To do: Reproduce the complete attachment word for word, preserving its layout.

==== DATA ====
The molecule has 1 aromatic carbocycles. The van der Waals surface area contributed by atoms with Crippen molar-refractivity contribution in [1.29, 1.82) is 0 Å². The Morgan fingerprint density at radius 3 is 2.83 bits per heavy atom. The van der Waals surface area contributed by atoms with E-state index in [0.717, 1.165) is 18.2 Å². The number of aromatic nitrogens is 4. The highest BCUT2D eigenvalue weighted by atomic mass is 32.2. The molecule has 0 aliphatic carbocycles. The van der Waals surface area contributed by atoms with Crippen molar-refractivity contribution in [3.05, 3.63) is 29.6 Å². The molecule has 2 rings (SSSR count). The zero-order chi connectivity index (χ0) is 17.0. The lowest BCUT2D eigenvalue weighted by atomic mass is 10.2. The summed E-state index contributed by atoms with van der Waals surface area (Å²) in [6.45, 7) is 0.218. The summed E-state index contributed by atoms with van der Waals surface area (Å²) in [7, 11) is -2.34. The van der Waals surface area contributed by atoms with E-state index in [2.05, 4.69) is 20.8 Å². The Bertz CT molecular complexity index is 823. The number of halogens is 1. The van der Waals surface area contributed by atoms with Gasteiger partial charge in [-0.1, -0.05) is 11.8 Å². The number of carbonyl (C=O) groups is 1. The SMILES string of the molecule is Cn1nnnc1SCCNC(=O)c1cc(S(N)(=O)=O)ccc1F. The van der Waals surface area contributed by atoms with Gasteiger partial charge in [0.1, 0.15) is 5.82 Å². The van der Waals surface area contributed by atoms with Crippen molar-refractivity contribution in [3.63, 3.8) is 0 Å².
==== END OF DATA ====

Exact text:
The molecule has 1 aromatic carbocycles. The van der Waals surface area contributed by atoms with Crippen molar-refractivity contribution in [1.29, 1.82) is 0 Å². The Morgan fingerprint density at radius 3 is 2.83 bits per heavy atom. The van der Waals surface area contributed by atoms with E-state index in [0.717, 1.165) is 18.2 Å². The number of aromatic nitrogens is 4. The highest BCUT2D eigenvalue weighted by atomic mass is 32.2. The molecule has 0 aliphatic carbocycles. The van der Waals surface area contributed by atoms with Crippen molar-refractivity contribution in [3.05, 3.63) is 29.6 Å². The molecule has 2 rings (SSSR count). The zero-order chi connectivity index (χ0) is 17.0. The lowest BCUT2D eigenvalue weighted by atomic mass is 10.2. The summed E-state index contributed by atoms with van der Waals surface area (Å²) in [6.45, 7) is 0.218. The summed E-state index contributed by atoms with van der Waals surface area (Å²) in [7, 11) is -2.34. The van der Waals surface area contributed by atoms with E-state index in [2.05, 4.69) is 20.8 Å². The Bertz CT molecular complexity index is 823. The number of halogens is 1. The van der Waals surface area contributed by atoms with Gasteiger partial charge in [-0.1, -0.05) is 11.8 Å². The number of carbonyl (C=O) groups is 1. The SMILES string of the molecule is Cn1nnnc1SCCNC(=O)c1cc(S(N)(=O)=O)ccc1F. The van der Waals surface area contributed by atoms with Gasteiger partial charge in [0.1, 0.15) is 5.82 Å². The van der Waals surface area contributed by atoms with Crippen molar-refractivity contribution in [3.63, 3.8) is 0 Å².